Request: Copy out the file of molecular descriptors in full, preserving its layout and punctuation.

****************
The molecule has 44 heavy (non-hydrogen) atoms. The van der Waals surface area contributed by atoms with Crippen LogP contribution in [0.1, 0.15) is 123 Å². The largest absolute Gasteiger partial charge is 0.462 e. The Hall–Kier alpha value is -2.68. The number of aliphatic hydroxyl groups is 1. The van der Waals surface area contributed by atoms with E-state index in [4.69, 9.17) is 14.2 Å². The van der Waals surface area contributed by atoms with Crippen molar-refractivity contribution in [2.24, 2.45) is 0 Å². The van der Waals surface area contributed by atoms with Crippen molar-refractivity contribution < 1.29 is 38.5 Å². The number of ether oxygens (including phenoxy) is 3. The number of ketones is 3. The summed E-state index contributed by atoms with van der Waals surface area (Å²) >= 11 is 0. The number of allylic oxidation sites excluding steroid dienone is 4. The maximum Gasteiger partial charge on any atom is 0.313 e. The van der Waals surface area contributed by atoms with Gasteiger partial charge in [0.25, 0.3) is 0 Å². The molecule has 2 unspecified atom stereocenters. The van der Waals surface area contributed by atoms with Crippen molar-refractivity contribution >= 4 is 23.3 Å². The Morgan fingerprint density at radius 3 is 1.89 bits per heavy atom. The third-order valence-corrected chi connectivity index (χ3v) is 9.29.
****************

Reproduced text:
The molecule has 44 heavy (non-hydrogen) atoms. The van der Waals surface area contributed by atoms with Crippen LogP contribution in [0.1, 0.15) is 123 Å². The largest absolute Gasteiger partial charge is 0.462 e. The Hall–Kier alpha value is -2.68. The number of aliphatic hydroxyl groups is 1. The van der Waals surface area contributed by atoms with E-state index in [4.69, 9.17) is 14.2 Å². The van der Waals surface area contributed by atoms with Crippen molar-refractivity contribution in [2.24, 2.45) is 0 Å². The van der Waals surface area contributed by atoms with Crippen molar-refractivity contribution < 1.29 is 38.5 Å². The number of ether oxygens (including phenoxy) is 3. The number of ketones is 3. The summed E-state index contributed by atoms with van der Waals surface area (Å²) >= 11 is 0. The number of allylic oxidation sites excluding steroid dienone is 4. The maximum Gasteiger partial charge on any atom is 0.313 e. The van der Waals surface area contributed by atoms with Gasteiger partial charge in [0.25, 0.3) is 0 Å². The molecule has 2 unspecified atom stereocenters. The van der Waals surface area contributed by atoms with Crippen molar-refractivity contribution >= 4 is 23.3 Å². The Morgan fingerprint density at radius 3 is 1.89 bits per heavy atom. The third-order valence-corrected chi connectivity index (χ3v) is 9.29.